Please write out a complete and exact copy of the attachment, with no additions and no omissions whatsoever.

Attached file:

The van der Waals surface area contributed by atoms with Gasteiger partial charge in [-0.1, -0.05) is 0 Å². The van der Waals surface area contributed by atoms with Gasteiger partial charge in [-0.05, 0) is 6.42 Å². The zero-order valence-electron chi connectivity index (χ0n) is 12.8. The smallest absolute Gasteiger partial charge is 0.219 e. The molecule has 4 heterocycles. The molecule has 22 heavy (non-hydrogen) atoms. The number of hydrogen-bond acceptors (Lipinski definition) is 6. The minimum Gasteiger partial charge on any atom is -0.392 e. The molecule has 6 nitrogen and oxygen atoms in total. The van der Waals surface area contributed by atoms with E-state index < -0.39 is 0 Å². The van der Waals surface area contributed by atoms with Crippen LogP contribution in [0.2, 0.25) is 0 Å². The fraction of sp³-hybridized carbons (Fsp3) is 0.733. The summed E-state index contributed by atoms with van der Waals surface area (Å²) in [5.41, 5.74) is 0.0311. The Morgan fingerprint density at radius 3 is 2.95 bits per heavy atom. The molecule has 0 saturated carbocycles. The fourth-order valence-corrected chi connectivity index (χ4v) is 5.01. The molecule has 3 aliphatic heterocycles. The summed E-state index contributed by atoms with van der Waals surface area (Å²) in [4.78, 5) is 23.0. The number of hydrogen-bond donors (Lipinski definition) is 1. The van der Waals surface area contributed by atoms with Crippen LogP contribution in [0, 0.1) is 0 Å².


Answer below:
The van der Waals surface area contributed by atoms with Gasteiger partial charge in [-0.1, -0.05) is 0 Å². The van der Waals surface area contributed by atoms with Gasteiger partial charge in [-0.05, 0) is 6.42 Å². The zero-order valence-electron chi connectivity index (χ0n) is 12.8. The smallest absolute Gasteiger partial charge is 0.219 e. The molecule has 4 heterocycles. The molecule has 22 heavy (non-hydrogen) atoms. The number of hydrogen-bond acceptors (Lipinski definition) is 6. The minimum Gasteiger partial charge on any atom is -0.392 e. The molecule has 6 nitrogen and oxygen atoms in total. The van der Waals surface area contributed by atoms with E-state index < -0.39 is 0 Å². The van der Waals surface area contributed by atoms with Crippen LogP contribution in [0.2, 0.25) is 0 Å². The fraction of sp³-hybridized carbons (Fsp3) is 0.733. The summed E-state index contributed by atoms with van der Waals surface area (Å²) in [5.41, 5.74) is 0.0311. The Morgan fingerprint density at radius 3 is 2.95 bits per heavy atom. The molecule has 0 saturated carbocycles. The fourth-order valence-corrected chi connectivity index (χ4v) is 5.01. The molecule has 3 aliphatic heterocycles. The summed E-state index contributed by atoms with van der Waals surface area (Å²) in [4.78, 5) is 23.0. The number of hydrogen-bond donors (Lipinski definition) is 1. The van der Waals surface area contributed by atoms with Crippen LogP contribution in [0, 0.1) is 0 Å².